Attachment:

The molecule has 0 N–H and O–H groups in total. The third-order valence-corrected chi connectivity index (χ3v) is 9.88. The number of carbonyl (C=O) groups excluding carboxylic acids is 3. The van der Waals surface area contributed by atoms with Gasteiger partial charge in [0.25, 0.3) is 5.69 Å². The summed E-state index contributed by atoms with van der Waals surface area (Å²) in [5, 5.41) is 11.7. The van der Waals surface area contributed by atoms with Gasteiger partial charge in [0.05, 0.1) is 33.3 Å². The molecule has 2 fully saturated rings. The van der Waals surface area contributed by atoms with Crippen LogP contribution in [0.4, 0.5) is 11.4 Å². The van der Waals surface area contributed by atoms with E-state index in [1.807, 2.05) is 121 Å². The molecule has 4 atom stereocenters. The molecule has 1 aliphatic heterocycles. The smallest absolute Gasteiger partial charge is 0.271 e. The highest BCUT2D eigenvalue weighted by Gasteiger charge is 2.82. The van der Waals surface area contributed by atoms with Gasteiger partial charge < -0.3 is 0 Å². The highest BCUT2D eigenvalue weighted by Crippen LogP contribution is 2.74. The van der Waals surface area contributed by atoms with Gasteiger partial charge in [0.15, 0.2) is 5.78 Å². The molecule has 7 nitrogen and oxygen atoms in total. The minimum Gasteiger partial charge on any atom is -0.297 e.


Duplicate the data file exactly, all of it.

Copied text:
The molecule has 0 N–H and O–H groups in total. The third-order valence-corrected chi connectivity index (χ3v) is 9.88. The number of carbonyl (C=O) groups excluding carboxylic acids is 3. The van der Waals surface area contributed by atoms with Gasteiger partial charge in [0.25, 0.3) is 5.69 Å². The summed E-state index contributed by atoms with van der Waals surface area (Å²) in [5, 5.41) is 11.7. The van der Waals surface area contributed by atoms with Gasteiger partial charge in [0.05, 0.1) is 33.3 Å². The molecule has 2 fully saturated rings. The van der Waals surface area contributed by atoms with Crippen LogP contribution in [0.4, 0.5) is 11.4 Å². The van der Waals surface area contributed by atoms with E-state index in [1.807, 2.05) is 121 Å². The molecule has 4 atom stereocenters. The molecule has 1 aliphatic heterocycles. The smallest absolute Gasteiger partial charge is 0.271 e. The highest BCUT2D eigenvalue weighted by Gasteiger charge is 2.82. The van der Waals surface area contributed by atoms with Gasteiger partial charge < -0.3 is 0 Å². The highest BCUT2D eigenvalue weighted by Crippen LogP contribution is 2.74. The van der Waals surface area contributed by atoms with Gasteiger partial charge in [0.15, 0.2) is 5.78 Å². The molecule has 7 nitrogen and oxygen atoms in total. The minimum Gasteiger partial charge on any atom is -0.297 e.